The son of a well-known Republican Party elder took his first step toward public office, and a one-time failed Democratic candidate found victory as a Republican in County Council primary races last night.
Allan H. Kittleman, the 39-year-old son of Del. Robert H. Kittleman, claimed the Republican nomination for the council in District 5, western Howard, over Gail H. Bates. Kittleman, with nearly 60 percent of the vote, will face Democratic primary victor Debra Ann Slack Katz in an election to succeed Charles C. Feaga.
In District 3, southern Howard, former Columbia Democratic Club president Wanda Hurt easily defeated 28-year-old attorney Kirk J. Halpin for the Republican nomination to succeed Dennis R. Schrader.
Hurt, who won more than 70 percent of the vote, will face Democrat Guy Guzzone, the former Maryland director of the Sierra Club, in what is expected to be a close race that could well decide which party controls the council for the next four years.
In District 1, Ellicott City and Elkridge, software developer Christopher J. Merdon captured roughly two-thirds of the vote in defeating Timothy McCoy, a real estate agent. Merdon, 27, had been running for more than a year, knocking on doors with a managed-growth message. He will face Democrat George Layman, a limousine driver and member of the county Board of Appeals.
And as expected, the District 2 primary in east Columbia was not competitive, as four-term incumbent Councilman C. Vernon Gray breezed to victory with almost 80 percent of the vote against little-known software engineer James Fitzgerald. Gray will face Republican Susan Cook, former school board chairwoman, in November.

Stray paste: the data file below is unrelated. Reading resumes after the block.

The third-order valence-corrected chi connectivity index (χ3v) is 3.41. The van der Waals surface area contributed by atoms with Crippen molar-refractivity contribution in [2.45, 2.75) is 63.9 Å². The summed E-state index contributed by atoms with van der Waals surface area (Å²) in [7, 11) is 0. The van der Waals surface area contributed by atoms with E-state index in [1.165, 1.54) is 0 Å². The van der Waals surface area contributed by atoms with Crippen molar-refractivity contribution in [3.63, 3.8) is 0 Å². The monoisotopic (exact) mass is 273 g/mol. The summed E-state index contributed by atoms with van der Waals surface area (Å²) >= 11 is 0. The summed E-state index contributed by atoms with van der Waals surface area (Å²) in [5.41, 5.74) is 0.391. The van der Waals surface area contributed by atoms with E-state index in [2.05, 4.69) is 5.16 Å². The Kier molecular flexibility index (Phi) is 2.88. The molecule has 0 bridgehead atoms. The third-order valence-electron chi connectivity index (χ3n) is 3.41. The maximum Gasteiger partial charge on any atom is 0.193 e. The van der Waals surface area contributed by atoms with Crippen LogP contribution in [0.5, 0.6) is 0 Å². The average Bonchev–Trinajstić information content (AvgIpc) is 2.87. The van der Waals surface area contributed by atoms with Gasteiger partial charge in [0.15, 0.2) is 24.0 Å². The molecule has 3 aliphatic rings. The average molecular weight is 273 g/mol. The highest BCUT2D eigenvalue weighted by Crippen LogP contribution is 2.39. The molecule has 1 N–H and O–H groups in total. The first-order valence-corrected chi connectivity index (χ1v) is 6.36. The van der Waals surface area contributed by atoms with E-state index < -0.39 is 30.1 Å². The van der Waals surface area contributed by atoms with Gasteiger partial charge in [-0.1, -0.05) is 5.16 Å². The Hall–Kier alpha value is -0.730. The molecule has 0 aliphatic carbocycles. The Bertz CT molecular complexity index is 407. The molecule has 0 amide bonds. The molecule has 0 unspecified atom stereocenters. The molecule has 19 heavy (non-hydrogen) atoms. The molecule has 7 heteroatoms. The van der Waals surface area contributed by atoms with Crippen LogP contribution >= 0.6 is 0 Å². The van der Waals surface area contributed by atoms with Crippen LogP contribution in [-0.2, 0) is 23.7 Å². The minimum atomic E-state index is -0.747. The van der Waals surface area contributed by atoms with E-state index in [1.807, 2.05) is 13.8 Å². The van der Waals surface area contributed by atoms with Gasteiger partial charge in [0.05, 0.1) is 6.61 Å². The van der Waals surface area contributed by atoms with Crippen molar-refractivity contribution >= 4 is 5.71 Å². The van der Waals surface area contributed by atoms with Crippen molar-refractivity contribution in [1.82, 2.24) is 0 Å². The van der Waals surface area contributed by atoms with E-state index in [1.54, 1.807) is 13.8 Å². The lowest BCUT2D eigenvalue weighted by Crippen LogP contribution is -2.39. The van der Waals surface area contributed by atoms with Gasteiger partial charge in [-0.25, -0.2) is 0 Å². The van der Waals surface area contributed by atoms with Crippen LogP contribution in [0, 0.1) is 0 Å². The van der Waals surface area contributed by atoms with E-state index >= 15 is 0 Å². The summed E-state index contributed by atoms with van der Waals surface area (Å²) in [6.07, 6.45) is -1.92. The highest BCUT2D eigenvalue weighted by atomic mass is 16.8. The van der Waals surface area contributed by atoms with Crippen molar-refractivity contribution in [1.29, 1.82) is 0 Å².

The race with the highest profile was in western Howard, where Bates and Kittleman sounded a lot like the executive candidates that backed them: Bates, an assistant to County Executive Charles I. Ecker, was endorsed by Feaga and defended the county's record of managing growth much as Feaga has; Kittleman, an attorney supported by Schrader, has run largely on a platform of restraining residential growth.
Bates based her campaign on her years of public and hTC community service, but she and two relatively unknown candidates, James Adams and Xaver Gramkow, faced the challenge of overcoming Kittleman's high family name recognition in western Howard.
Barbara Brookhart of Ellicott City, for example, said she voted for Kittleman because she was "familiar with his name. I don't know anything about the others, but did recognize that one on the ballot."
Slack Katz, of the Slack Funeral Home family, had little difficulty in defeating Democrat Bernard Noppinger, but she faces a tough general election in a region that has consistently elected Republicans.
In Hurt's primary, the candidates' differences on issues were not as pointed as in the Bates-Kittleman race or in the GOP executive's primary. Halpin and Hurt, a 55-year-old former Columbia Council member, both advocated better managing of growth and keeping a watchful eye on school spending.
Halpin tried to sway voters by discussing Hurt's record as a former Democratic activist and candidate for office, comparing it to his own background as a lifelong Republican.
Hurt became a Republican in January 1995, months after losing a Democratic primary for the House of Delegates, and many in the GOP establishment -- including Schrader -- backed her run for the council.
Pub Date: 9/16/98